Back from Tokyo and the International Film Festival, where Trashed won a Special Jury prize, and the Audience Award went to a Japanese film: Flashback Memories in 3D. Another labour of love, Flashback Memories tells the real story, through old videos and song, of Goma – traveller, husband, father and musician – who woke up after a car crash thinking that he was a painter.
Looking at old photos, he couldn’t remember who the people in them were, or why he was smiling. His post-accident diary confessed that he often wanted to give up. But Goma still loves, still laughs, and, because he retains what he calls body memory, still plays live, with his band. The fact that he plays the didgeridoo – an instrument which, in amateur hands, sounds like someone blowing raspberries into a sink – is another education. Japanese business men were watching, transported, as this ancient pipe became a pulsing condenser of power, reaching out – literally, thanks to the 3D – into the audience: a clarion call to hope, and creation.
And yet chances were that Goma, who now paints too, would not even remember collecting his award. Existentialism has never seemed so attractive. It made you wonder who, or what, you would think you were, if memory were suddenly wiped.
Then there was Tokyo itself: a collective, quiet memory of the earthquake last year. Bafflingly, most of the signs and announcements are in a combination of Japanese and English, even though you are often the only Westerner on the metro, or on the street. “There was a mass exodus” explained a jolly woman from Manchester. “Before the earthquake, it was very mixed – almost fifty-fifty”. Now, as things stand, it’s surreal, as if London had added tube stations in Cyrillic, or Cornwall had started announcing bus stops in Farsi.
But then, no-one could really work out how much English the Japanese generally speak. “Hardly any” Japanese people would say, cheerfully, and fluently. “I am learning English at university” said one of the festival’s delightful attendants, proudly directing me to the current page of her university text book. “I want to talk to people around the world”. Her book turned out to consist of helpful phrases. “I am sorry, we no longer have that collar size in stock” I read. “Please let me order more”.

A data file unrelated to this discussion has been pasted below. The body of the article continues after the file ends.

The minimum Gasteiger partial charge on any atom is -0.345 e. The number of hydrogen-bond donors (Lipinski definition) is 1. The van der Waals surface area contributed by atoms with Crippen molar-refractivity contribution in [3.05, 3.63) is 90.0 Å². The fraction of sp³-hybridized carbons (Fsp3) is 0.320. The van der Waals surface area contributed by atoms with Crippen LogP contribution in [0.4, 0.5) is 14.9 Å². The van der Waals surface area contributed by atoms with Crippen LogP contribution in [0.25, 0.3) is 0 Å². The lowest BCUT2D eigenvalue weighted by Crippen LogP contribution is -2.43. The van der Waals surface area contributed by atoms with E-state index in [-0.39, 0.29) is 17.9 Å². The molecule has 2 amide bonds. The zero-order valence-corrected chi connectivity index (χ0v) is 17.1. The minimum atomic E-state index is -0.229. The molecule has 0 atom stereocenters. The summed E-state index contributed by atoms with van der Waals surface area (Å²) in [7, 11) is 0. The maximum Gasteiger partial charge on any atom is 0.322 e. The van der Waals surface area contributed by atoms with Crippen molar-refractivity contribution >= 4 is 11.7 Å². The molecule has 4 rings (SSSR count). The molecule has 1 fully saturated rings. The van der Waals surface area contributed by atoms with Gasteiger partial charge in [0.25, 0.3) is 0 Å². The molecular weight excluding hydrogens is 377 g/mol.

Everyone had said that Tokyo would be a culture shock, but hardly. A culture shock, coming from London, is Calcutta, or Manchester. Tokyo, on the other hand, is an utterly charming, delicate version of a Western city; its trucks in shades of bright orange and blue; its street cleaners wielding wooden besoms like public spirited witches. Its version of the London Eye – a towering ferris wheel – is endearingly spindly. The Fuji television HQ boasts a giant golden ball in the middle of its walkways, as if a reformed Bond villain had somehow been involved in the design.
All of which is quite enough to make you instantly want to live there. But there are plenty more marvellous buildings – a vast, jaunty barber’s pole, a twiddly alien tower, an imposing, but wonderfully merry, Buddhist shrine, where laughing visitors smother themselves in incense smoke (good for health) while rows of tiny stalls, dating back to Samurai times, sell you cakes stamped from antique metal presses. The one vaguely stern construction – the NY-esque skyscraper in Roppongi – just makes you question the sanity of anyone who would stand, 42 floors up, drinking iced tea in an earthquake zone. You could feel the thing swaying, as you backed away from the windows. “Are you scared?” asked a few rather more macho film-makers, in disbelief.